Mental health experts have been long studying the effects of racism-based trauma on overall health but there have been no programs to offer any special training to look after treating debilitating effects of racism and discrimination.
Black people and Indigenous communities are often the victims of racial trauma that affects their physical as well as mental health. It occurs not only when people are directly exposed to racial disparities but also when they go through a vicarious phenomenon that passed through generations after generations.
Psychologist Maryam Jernigan-Noesi, who studied at Boston College’s Institute for the Study and Promotion of Race and Culture, said, “The piece about racial trauma that is really unique is the intergenerational impact. So it’s not just me and my lifetime and what I’ve experienced — it’s the stories you heard from family members, it’s witnessing that of colleagues or peers, and now with social media and online mechanisms of folks sharing videos, it’s also witnessing things that you may not experience directly.”
Racial trauma is becoming a more frequent issue that needs official treatment in the field of mental or psychological health. It needs to be addressed and treated because it has its own challenges and effect on the exposed victims.
Some experts think that racial trauma could greatly affect sleep. Washington-based clinical psychologist Lillian Comas-Diaz said, “Sleep is a psychological issue and also a physiological issue. It becomes a constant source of even more stress because when you don’t sleep well, you worry more — and that enforces this cycle.”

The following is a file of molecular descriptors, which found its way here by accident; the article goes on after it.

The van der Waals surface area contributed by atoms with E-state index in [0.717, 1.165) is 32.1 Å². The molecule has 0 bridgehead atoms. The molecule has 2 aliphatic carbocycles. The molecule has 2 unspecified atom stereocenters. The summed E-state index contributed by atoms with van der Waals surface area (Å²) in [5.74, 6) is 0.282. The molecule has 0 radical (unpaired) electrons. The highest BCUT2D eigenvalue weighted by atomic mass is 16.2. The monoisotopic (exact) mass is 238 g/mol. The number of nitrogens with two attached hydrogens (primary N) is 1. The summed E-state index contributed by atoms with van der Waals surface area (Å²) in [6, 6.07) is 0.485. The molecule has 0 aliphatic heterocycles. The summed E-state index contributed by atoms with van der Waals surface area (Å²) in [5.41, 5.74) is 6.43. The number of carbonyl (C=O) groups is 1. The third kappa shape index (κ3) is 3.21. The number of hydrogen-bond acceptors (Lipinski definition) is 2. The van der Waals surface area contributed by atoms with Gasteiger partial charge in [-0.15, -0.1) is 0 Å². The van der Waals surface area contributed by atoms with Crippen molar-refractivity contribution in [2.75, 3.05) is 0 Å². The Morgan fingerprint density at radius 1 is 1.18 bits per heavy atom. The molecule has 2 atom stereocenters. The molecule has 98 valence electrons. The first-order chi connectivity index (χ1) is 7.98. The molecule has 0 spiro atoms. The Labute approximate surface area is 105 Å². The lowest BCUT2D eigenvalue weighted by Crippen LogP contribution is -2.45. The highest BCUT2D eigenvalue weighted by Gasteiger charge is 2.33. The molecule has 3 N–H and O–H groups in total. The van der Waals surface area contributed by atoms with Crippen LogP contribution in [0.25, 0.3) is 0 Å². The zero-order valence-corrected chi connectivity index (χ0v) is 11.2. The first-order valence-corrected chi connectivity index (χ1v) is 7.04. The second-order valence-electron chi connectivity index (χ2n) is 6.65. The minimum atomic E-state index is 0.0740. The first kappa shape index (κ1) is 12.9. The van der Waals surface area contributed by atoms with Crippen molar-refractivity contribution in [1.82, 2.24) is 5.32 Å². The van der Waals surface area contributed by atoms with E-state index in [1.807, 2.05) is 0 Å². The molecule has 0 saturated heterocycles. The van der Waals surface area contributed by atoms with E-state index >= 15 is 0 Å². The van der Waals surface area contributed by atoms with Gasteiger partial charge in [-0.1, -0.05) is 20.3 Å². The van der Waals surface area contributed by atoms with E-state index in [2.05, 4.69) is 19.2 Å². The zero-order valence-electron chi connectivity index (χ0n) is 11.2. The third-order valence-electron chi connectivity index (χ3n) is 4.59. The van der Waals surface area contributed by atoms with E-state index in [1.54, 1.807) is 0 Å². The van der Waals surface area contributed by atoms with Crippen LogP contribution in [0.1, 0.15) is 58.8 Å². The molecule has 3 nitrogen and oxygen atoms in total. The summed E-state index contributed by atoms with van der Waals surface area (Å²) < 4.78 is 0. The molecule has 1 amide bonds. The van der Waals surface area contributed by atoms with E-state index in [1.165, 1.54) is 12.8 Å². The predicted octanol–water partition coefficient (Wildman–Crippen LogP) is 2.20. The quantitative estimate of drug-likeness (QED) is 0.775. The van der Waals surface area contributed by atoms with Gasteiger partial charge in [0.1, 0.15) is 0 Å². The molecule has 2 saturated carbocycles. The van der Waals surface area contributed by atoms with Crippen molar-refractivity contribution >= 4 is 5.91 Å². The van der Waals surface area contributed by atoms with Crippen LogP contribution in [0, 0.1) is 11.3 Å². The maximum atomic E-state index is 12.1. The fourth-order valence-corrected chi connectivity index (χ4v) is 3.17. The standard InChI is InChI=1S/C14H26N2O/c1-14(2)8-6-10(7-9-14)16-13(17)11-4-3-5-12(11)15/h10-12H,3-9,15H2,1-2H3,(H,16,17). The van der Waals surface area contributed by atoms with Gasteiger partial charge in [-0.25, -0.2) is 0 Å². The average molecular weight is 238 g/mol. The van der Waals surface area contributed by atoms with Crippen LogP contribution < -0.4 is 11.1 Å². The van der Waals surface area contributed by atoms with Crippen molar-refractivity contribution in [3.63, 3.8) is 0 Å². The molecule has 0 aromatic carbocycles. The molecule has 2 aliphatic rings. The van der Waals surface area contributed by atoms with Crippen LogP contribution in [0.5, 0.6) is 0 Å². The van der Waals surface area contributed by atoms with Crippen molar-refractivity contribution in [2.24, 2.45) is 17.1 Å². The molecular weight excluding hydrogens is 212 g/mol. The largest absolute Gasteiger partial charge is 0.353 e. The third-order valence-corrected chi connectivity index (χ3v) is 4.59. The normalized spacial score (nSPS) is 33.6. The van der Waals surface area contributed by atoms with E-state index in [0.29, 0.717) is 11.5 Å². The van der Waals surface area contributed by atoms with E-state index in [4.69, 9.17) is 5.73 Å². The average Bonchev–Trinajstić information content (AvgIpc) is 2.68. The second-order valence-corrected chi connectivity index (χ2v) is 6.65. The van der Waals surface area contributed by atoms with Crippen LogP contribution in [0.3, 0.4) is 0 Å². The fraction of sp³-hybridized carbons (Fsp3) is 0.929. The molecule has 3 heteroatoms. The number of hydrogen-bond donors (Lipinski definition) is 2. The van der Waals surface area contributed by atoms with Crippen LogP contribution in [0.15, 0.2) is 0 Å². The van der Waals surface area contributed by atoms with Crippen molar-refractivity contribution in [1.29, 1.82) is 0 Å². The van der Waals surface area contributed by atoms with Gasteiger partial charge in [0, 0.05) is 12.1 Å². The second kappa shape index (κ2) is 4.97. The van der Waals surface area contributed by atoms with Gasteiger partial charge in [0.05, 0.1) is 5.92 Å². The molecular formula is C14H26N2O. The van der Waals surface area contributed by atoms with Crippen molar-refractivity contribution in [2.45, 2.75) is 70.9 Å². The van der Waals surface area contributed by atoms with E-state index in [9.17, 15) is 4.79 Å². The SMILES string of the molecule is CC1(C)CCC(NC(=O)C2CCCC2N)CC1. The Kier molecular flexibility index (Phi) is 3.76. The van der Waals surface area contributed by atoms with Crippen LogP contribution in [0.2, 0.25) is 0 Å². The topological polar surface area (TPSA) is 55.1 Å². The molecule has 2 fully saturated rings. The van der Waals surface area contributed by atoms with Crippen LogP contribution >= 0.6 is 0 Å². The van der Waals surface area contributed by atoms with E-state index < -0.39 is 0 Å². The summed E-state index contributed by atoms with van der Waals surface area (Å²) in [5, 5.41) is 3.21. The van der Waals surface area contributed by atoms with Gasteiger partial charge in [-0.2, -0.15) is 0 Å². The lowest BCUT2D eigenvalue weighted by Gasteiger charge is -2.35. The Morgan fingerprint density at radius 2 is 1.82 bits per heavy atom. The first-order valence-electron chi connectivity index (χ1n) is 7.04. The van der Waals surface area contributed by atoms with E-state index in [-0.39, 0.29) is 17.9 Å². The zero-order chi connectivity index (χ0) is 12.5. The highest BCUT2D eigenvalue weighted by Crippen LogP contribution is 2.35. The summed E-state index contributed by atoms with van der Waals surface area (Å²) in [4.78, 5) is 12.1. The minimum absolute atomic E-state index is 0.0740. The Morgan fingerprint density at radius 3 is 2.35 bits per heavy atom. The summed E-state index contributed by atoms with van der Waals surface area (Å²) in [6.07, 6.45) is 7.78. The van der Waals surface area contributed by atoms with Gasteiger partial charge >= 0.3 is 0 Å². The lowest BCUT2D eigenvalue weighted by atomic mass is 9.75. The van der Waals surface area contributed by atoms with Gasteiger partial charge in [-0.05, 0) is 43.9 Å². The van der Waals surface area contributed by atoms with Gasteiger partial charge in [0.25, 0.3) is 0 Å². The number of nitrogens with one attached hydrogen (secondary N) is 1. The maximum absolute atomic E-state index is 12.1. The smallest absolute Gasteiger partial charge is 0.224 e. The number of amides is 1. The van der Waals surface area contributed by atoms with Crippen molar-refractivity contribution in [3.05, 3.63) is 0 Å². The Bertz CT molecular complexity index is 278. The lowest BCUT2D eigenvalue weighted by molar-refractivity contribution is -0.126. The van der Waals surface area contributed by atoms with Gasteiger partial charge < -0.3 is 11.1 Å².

She explained that sleep issues such as insomnia, night terrors, and nightmares contribute to sleep deprivation for someone who goes through constant racism or discrimination.
Jernigan-Noesi noted that racial trauma could lead to eating disorders in some people. She said, “For some folks, they may find they are eating more. There is research that suggests certain foods kind of trigger the responses in our bodies that improve our mood — things like sweets and carbohydrates. So there is a way in which we can associate that over time.”
Some detrimental effects of racial trams are triggered through vicarious experiences, as well. Comas-Diaz explained, “Differing from many other kinds of stress is vicarious racial trauma, which actually today we are witnessing due to technology. It really adds another layer of trauma for people of color — the vicarious aspect of racial trauma is affecting many, many people.”
Another effect of racial trauma includes an increase in cortisol, the stress hormone. “Even though cortisol can help us deal with challenges — particularly a survivalist kind of thing — a constant volume of cortisol is not good and is actually not healthy,” Comas-Diaz said.
Prolonged stress could lead to anxiety, depression, and hyper-vigilance.
Jernigan-Noesi said, “Significant experiences of racial discrimination have negative consequences with regard to mental health,” she explained. “People have reported things like increased experiences of anxiety, symptoms that are related to depression, and increased hypervigilance.”
Unfortunately, racial trauma is a vicious, never-ending cycle. The article originally appeared on Huffington Post.